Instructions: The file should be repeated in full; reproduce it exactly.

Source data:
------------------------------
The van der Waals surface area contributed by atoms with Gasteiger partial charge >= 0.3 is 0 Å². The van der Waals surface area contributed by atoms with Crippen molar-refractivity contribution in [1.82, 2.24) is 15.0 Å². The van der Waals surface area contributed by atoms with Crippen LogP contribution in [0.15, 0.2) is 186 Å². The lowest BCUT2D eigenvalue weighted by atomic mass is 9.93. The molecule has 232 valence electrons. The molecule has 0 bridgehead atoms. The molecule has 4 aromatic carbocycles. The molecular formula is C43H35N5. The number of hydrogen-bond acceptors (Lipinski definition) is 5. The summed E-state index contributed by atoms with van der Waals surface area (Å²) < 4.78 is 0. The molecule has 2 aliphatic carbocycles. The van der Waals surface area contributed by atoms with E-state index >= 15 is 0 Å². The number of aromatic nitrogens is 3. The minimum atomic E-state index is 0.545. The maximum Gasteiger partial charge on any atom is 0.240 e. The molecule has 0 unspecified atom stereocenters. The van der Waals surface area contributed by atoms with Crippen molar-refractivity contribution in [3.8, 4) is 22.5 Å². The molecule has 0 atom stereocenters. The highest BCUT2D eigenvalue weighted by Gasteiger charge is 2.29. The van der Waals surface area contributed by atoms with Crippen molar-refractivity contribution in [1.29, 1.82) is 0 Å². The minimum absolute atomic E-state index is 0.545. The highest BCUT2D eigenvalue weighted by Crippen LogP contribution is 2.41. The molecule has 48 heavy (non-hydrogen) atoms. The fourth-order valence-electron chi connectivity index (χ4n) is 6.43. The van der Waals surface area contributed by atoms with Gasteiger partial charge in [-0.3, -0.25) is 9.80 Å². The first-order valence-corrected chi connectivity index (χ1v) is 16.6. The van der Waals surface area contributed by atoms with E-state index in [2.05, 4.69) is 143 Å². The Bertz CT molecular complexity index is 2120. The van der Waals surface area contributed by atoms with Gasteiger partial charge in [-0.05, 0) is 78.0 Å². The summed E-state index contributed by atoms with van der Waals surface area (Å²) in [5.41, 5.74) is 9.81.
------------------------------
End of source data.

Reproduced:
The van der Waals surface area contributed by atoms with Gasteiger partial charge >= 0.3 is 0 Å². The van der Waals surface area contributed by atoms with Crippen molar-refractivity contribution in [1.82, 2.24) is 15.0 Å². The van der Waals surface area contributed by atoms with Crippen LogP contribution in [0.15, 0.2) is 186 Å². The lowest BCUT2D eigenvalue weighted by atomic mass is 9.93. The molecule has 232 valence electrons. The molecule has 0 bridgehead atoms. The molecule has 4 aromatic carbocycles. The molecular formula is C43H35N5. The number of hydrogen-bond acceptors (Lipinski definition) is 5. The summed E-state index contributed by atoms with van der Waals surface area (Å²) < 4.78 is 0. The molecule has 2 aliphatic carbocycles. The van der Waals surface area contributed by atoms with E-state index >= 15 is 0 Å². The number of aromatic nitrogens is 3. The minimum atomic E-state index is 0.545. The maximum Gasteiger partial charge on any atom is 0.240 e. The molecule has 0 unspecified atom stereocenters. The van der Waals surface area contributed by atoms with Crippen molar-refractivity contribution in [3.8, 4) is 22.5 Å². The molecule has 0 atom stereocenters. The highest BCUT2D eigenvalue weighted by Gasteiger charge is 2.29. The van der Waals surface area contributed by atoms with Crippen molar-refractivity contribution in [1.29, 1.82) is 0 Å². The minimum absolute atomic E-state index is 0.545. The highest BCUT2D eigenvalue weighted by Crippen LogP contribution is 2.41. The molecule has 48 heavy (non-hydrogen) atoms. The fourth-order valence-electron chi connectivity index (χ4n) is 6.43. The van der Waals surface area contributed by atoms with Gasteiger partial charge in [-0.3, -0.25) is 9.80 Å². The first-order valence-corrected chi connectivity index (χ1v) is 16.6. The van der Waals surface area contributed by atoms with E-state index in [2.05, 4.69) is 143 Å². The Bertz CT molecular complexity index is 2120. The van der Waals surface area contributed by atoms with Gasteiger partial charge in [-0.05, 0) is 78.0 Å². The summed E-state index contributed by atoms with van der Waals surface area (Å²) in [5.41, 5.74) is 9.81.